Introducing Savory

Savory is an exciting spice that refines many dishes and also has a medical value.

Name & Origin

Savory was originally native to the Mediterranean region around the Black Sea. Today it grows in Europe, Iran, India, South America and


Savory belongs to the mint family. It grows knee-high and has lancet-shaped leaves that are three centimeters long and half a centimeter wide. The flowers are small and pink to purple in color.

Grow it yourself

If you want to grow savory yourself, you should sow it in the spring and cover the seeds with a little soil. Keep them moist and plant the saplings outdoors when they've grown. They grow best in sunshine and can be harvested after July.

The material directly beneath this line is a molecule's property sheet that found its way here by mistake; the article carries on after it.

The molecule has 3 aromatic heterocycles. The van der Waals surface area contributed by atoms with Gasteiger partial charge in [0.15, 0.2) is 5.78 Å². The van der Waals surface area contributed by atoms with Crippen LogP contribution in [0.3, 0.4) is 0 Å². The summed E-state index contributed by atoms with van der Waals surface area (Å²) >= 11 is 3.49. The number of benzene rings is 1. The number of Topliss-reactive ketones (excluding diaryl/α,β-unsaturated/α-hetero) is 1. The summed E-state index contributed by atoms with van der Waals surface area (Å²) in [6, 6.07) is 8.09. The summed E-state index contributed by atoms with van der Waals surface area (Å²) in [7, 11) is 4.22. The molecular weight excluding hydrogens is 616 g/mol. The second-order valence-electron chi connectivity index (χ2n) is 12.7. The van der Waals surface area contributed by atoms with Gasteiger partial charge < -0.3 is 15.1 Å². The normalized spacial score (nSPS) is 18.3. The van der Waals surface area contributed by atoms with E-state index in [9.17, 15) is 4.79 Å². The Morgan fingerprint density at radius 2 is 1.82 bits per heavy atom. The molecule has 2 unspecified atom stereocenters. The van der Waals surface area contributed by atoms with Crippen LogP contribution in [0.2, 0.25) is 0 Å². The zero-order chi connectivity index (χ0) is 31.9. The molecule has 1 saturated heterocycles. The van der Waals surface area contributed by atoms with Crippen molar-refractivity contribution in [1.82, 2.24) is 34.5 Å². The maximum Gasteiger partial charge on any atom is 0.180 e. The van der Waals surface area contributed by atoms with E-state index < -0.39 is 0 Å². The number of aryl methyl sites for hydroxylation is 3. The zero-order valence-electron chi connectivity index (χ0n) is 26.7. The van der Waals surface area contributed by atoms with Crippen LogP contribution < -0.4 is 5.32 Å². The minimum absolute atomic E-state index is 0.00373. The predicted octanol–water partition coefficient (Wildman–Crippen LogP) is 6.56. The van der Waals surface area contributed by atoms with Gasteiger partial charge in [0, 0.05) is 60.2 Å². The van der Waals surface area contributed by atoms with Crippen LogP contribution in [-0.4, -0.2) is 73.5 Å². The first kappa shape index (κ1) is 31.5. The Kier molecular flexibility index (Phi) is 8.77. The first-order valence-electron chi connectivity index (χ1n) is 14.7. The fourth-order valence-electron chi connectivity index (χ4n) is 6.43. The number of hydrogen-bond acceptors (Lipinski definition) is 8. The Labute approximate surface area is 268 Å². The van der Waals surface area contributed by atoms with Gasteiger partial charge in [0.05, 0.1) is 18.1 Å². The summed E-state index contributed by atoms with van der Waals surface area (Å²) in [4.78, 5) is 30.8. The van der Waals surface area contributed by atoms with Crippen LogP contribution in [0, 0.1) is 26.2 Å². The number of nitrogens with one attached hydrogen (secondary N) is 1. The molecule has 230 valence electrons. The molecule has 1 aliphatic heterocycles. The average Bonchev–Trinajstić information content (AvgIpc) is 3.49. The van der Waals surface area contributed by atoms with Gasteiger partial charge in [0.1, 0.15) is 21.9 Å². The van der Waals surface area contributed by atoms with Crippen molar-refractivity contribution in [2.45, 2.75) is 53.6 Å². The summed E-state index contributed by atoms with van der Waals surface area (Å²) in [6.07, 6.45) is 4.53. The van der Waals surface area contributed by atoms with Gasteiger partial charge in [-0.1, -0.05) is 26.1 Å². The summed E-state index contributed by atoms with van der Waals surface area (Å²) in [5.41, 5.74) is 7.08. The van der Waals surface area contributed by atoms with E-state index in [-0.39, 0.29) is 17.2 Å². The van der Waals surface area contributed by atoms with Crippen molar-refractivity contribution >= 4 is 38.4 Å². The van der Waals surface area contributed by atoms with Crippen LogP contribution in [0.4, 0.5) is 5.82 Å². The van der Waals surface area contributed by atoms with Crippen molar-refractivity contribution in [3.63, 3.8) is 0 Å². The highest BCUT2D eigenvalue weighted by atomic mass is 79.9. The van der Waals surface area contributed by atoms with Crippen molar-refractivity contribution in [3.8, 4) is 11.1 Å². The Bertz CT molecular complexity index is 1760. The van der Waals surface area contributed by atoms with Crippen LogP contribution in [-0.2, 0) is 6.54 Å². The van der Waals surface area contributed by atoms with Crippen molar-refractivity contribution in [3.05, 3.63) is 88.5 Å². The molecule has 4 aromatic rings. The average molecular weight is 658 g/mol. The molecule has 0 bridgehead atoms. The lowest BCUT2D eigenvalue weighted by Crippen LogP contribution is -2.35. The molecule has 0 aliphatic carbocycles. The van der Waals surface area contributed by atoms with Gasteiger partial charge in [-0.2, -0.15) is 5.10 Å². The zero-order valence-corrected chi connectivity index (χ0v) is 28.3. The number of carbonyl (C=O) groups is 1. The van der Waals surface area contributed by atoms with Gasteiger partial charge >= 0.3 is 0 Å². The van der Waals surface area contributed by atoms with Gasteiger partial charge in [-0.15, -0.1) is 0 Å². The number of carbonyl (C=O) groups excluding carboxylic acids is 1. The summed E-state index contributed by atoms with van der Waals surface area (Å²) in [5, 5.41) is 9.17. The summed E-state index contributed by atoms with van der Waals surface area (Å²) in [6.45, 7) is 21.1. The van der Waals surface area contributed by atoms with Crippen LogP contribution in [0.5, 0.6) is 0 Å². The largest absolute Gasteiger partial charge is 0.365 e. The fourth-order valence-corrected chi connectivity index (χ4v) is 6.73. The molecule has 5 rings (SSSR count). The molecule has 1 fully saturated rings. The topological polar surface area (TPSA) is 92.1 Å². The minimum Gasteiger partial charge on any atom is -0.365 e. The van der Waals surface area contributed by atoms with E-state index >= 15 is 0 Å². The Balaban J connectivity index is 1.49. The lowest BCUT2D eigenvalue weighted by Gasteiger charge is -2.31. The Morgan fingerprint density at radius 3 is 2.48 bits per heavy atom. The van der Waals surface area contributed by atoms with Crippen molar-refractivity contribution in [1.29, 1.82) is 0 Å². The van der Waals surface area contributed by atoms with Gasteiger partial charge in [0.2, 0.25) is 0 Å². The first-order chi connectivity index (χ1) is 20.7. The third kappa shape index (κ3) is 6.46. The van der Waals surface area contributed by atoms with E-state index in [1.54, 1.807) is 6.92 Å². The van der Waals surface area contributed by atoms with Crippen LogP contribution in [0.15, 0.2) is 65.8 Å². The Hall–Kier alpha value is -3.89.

Savory is always harvested before flowering as the leaves have the most intense aroma during this time. Savory is very spicy and can taste a little peppery or have a slight burning taste. This is due to the essential oils that savory contains, which are also known for their beneficial health effects.


Savory has an intense taste, so less is often more. In addition, the herb develops its flavor as it cooks.

Savory can be used with salads, potatoes, vegetables, and mushroom dishes. It is used in sausage production and for bean dishes.

Healing effect

Even the ancient Romans appreciated the savory and not just in the kitchen. In ancient times it was attributed aphrodisiac properties. Whether that is correct, has not been proven. However, we do know that savory stimulates digestion, has a positive effect on the gastrointestinal tract and relieves bloating and cramps. It has antiseptic properties and can be used to relieve inflammation in the mouth and throat and coughing and hoarseness. It is effective as a tea and can be used as a bath additive.

Tip: Plant savory next bean plants to keep aphids away.